b.      I am also working on a Nitrate Vulnerable Zone report for Wales where we looked at the impact of expanding these regulatory zones on farmers, our team put a list of alternative technologies together that famers can use to better manage nitrates.  

c.       Another project is the impact of Brexit on Protected Food Names (PFNs) in Wales.  If leaving the EU means loosing this protection for traditional Welsh products – where does it leave those producers?It’s a really interesting subject!  

d.      However, my absolute favourite project is our BioRich Project.  Supported by the Soil Association this wonderful project involves my working with farmers to discover the benefits of using biochar in beef and dairy production.  We are hoping to find lots of benefits – but you need to watch this space to find out if we do!!

How does your research relate to current world affairs?

 My research relates at every level.  Through using biochar we can store carbon in soils – away from the atmosphere where it contributes to climate change.  This additional carbon in soils also helps to improve soil structure, reducing soil erosion.  Using food waste to generate energy has obvious benefits, but the waste products of that energy generation can help us grow more food in a sustainable manner.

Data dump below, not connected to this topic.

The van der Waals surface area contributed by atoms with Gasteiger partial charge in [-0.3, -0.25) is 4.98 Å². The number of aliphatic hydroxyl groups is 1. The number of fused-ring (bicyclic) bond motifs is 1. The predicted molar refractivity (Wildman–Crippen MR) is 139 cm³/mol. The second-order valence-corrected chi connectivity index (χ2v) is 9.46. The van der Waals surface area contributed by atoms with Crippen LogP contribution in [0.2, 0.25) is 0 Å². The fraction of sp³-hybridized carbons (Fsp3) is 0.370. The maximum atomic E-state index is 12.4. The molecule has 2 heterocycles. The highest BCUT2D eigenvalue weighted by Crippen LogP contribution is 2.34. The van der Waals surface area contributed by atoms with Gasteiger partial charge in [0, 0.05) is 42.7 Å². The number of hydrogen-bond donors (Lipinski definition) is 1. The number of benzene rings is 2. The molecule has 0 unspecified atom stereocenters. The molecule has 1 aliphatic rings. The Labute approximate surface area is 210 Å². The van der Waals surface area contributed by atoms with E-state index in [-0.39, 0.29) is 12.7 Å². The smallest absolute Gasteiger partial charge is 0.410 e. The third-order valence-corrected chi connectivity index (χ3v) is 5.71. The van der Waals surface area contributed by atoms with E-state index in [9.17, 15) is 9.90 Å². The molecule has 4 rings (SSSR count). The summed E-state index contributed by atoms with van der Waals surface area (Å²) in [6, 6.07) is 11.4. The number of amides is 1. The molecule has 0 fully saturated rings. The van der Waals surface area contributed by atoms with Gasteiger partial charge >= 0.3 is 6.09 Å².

What’s in the pipeline for you?

More of the same! But I am hoping particularly to expand the BioRich work with biochar and cattle but for that I need funding.  So, I will soon be requesting crowdfunding to expand this project, include more farmers – conventional and organic – and more treatments and more analysis.  One of the main aims is to establish whether biochar can improve the health of cattle but also to see if it will stop ammonia (that’s the smell stuff) drifting off manure and causing air pollution.

 

You can find out more about Donna's work by visiting her PURE profile.


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Stefanie Lemke

What is your research passion?

I see many commonalities among smallholder farmers in different parts of the world, struggling to make a living from farming. Another commonality is the lack of rights of women, their multiple work burdens and roles. Women are food producers, income earners, carers of their family. In addition to that they are mainly responsible for household chores and engage in other tasks at community level. If women had equal rights with regard to access to resources and services, and if work burdens were shared, we would be able to achieve better food and nutrition security for everyone – there is not only ample scientific evidence for this, but it is common sense. Looking at the vast structural inequalities and discrimination it is challenging – my aim is to contribute in helping overcome these inequalities, and the barriers that hamper participation for people. I am working with concepts such as the right to food, food sovereignty and gender transformative approaches, in collaboration with civil society actors, aiming to leveraging the necessary societal change. What inspires me is engaging with local actors – I am impressed by the creative strategies people develop in sustaining their livelihoods. I also feel inspired by my colleagues. All of this is what makes me passionate about research - to work collaboratively towards rights of access to natural resources for food sovereignty, sustainable food systems, healthy and sustainable diets, and decent livelihoods.

What are you working on right now?